A transitional government might be the most feasible way to ensure a secure changeover. Any post-Mugabe administration will lack the unparalleled level of legitimacy that Mugabe held as a national liberation leader. Because of this, a new government would need to placate the various factions left behind, including the powerful military establishment. That would require the next president — quite possibly Mnangagwa — to engage in a difficult balancing act: The leader will need to preserve patronage for the elite while also stabilizing the economy, which has suffered from hyperinflation, the collapse of the country's currency and the disappearance of most foreign investment over the last decade.

(Stratfor)

Luckily for the country's future leader, Zimbabwe's two crucial foreign partners, South Africa and China, are likely to support a transitional government. Beijing has maintained deep ties with Harare for decades, and does not want to risk losing the investments it's made in the country's industries or its security and political establishments. China has almost certainly been planning for Mugabe's exit for years, and is quietly attempting to use its leverage to ensure a peaceful transition of power. South Africa, as well, has an interest in seeing Zimbabwe remain stable. The country, which is close to Zimbabwe both geographically and ideologically, has already dealt with the effects of a near-total Zimbabwean economic collapse, which caused many in Zimbabwe to flee across the South African border. While South Africa is willing to be patient with Zimbabwe, the country will push for a peaceful and stabilizing solution.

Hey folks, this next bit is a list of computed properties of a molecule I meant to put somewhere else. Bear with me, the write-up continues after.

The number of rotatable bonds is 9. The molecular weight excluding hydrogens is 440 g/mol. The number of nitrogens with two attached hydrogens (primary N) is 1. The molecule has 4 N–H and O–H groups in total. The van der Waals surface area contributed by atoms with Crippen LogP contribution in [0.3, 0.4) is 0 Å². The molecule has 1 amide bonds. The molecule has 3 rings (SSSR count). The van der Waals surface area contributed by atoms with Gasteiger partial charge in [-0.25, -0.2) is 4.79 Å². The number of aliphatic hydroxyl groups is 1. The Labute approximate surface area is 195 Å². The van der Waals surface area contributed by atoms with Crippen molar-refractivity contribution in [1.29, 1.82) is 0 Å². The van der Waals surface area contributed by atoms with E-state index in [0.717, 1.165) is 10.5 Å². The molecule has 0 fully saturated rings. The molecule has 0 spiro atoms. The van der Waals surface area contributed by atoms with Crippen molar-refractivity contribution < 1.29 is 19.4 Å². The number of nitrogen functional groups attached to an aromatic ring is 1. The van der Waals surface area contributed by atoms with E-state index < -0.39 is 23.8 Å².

A transitional government would also be aided by the relatively united military. Mugabe, now 93, is in no position to rally a significant fighting force to his side. Rather, Zimbabwe's political and economic elites will likely support whichever force is able to safeguard their position and income. And neither Mugabe nor his wife Grace appears capable of challenging the country's military elites in their mission to topple the president.

An Uncertain End

All things considered, Zimbabwe has thus far had a remarkably calm coup, with no bloodshed or backlash yet reported. Zimbabweans throughout the country have largely been able to continue with their daily routines, as everyday people have been cut off from the political process for decades. The median age of Zimbabwe's population is slightly over 20 years old, and the country's liberation is becoming a distant memory. For many, concerns over bleak economic prospects are far more pressing. In theory, a transitional government could work to improve that situation, though it will require tough action from the next leader.